By: Mithu Lucraft, Head of Marketing, Outreach and Development, Open Research, Springer Nature
In previous blog posts, we have talked about the benefits of publishing a book open access (OA). But what evidence is there to support these assertions? For the journals market, where open access is now well into its second decade, there has been much analysis to show how publishing OA affects usage and citations. And whilst it is possible to draw assumptions for books looking at these studies, until now there has been little research on the OA books market.
That’s why today we are delighted to publish a new report examining the benefits of publishing an OA book. The report is the first major comparative study of usage data, directly benchmarking the performance of Springer Nature books made OA through the immediate (gold) route against that of equivalent non-OA books published in the same period.
As a pioneer of open research, Springer Nature has published more than 400 OA books and chapters under our SpringerOpen and Palgrave Macmillan imprints. This breadth of publishing presented us with an opportunity to explore the real effect of OA on our books from a quantitative perspective– looking at chapter downloads, citations and online mentions – and to draw this together with views from authors and funders that we work with.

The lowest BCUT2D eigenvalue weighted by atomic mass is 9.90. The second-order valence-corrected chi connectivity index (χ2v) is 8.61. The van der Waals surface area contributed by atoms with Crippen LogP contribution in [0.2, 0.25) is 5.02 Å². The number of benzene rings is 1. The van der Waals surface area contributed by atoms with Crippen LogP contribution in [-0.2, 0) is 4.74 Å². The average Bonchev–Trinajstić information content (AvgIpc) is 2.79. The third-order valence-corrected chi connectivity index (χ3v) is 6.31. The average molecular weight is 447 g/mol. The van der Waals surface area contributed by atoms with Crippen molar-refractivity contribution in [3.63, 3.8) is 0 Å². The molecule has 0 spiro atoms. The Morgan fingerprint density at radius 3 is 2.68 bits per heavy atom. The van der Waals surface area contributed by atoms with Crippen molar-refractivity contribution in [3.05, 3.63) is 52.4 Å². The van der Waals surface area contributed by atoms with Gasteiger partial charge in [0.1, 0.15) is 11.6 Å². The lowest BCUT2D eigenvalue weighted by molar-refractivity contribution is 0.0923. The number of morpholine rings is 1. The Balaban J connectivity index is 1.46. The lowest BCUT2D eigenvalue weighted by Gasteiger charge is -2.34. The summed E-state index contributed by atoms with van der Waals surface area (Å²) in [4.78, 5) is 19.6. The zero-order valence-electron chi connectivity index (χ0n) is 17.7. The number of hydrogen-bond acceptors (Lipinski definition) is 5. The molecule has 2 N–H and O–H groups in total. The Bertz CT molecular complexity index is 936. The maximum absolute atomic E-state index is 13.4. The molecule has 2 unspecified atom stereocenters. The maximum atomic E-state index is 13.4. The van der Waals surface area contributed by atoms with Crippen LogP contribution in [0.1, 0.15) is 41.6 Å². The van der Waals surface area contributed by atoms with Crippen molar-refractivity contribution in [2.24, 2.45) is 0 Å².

Our report establishes that there is a performance benefit from publishing a book OA:
The interviews we conducted with authors and funders also revealed some common themes:
Our results present an early view on the effect of OA on books, backing up the expectations that OA has a positive impact on usage. For authors who are considering whether to publish and OA book in the future, we hope this report presents a compelling argument.
However, these results tell only a partial story: the longest period of data we were able to report on was four years from publication. As OA is a relatively new business model for books, there is insufficient data at this stage to give a complete overview of an OA book’s life and how usage trends continue from year five onwards. We intend to continue monitoring the effects of OA on usage over a longer study period to add to what we have learned so far.
As noted above, with both authors and funders feeling insufficiently informed about the implications of publishing OA, we see a clear need for publishers to better communicate on usage and impact. This is an area where we would welcome further discussion and research to explore how metrics for OA books are collected, reported, assessed and shared. We look forward to hearing your thoughts.
An infographic highlighting the key findings of the report can be downloaded here.
Read the full report here.